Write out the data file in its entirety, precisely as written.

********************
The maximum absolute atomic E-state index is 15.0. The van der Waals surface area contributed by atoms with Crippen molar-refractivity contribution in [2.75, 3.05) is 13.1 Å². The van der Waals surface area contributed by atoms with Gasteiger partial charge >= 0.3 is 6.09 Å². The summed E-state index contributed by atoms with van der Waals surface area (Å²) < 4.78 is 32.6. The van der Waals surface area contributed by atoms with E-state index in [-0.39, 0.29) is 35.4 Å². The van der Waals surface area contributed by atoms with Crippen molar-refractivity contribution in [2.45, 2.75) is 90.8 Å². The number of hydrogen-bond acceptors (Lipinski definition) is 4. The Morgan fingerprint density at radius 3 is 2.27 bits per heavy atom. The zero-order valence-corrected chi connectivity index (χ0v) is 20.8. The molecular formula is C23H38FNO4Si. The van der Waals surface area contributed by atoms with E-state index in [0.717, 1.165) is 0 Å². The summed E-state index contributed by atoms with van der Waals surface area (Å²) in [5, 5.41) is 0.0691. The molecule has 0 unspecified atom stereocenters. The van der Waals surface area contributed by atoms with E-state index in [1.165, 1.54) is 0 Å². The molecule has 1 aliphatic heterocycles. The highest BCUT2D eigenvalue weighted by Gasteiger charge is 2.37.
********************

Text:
The maximum absolute atomic E-state index is 15.0. The van der Waals surface area contributed by atoms with Crippen molar-refractivity contribution in [2.75, 3.05) is 13.1 Å². The van der Waals surface area contributed by atoms with Gasteiger partial charge >= 0.3 is 6.09 Å². The summed E-state index contributed by atoms with van der Waals surface area (Å²) < 4.78 is 32.6. The van der Waals surface area contributed by atoms with E-state index in [-0.39, 0.29) is 35.4 Å². The van der Waals surface area contributed by atoms with Crippen molar-refractivity contribution in [2.45, 2.75) is 90.8 Å². The number of hydrogen-bond acceptors (Lipinski definition) is 4. The Morgan fingerprint density at radius 3 is 2.27 bits per heavy atom. The zero-order valence-corrected chi connectivity index (χ0v) is 20.8. The molecular formula is C23H38FNO4Si. The van der Waals surface area contributed by atoms with E-state index in [0.717, 1.165) is 0 Å². The summed E-state index contributed by atoms with van der Waals surface area (Å²) in [5, 5.41) is 0.0691. The molecule has 0 unspecified atom stereocenters. The van der Waals surface area contributed by atoms with E-state index in [1.165, 1.54) is 0 Å². The molecule has 1 aliphatic heterocycles. The highest BCUT2D eigenvalue weighted by Gasteiger charge is 2.37.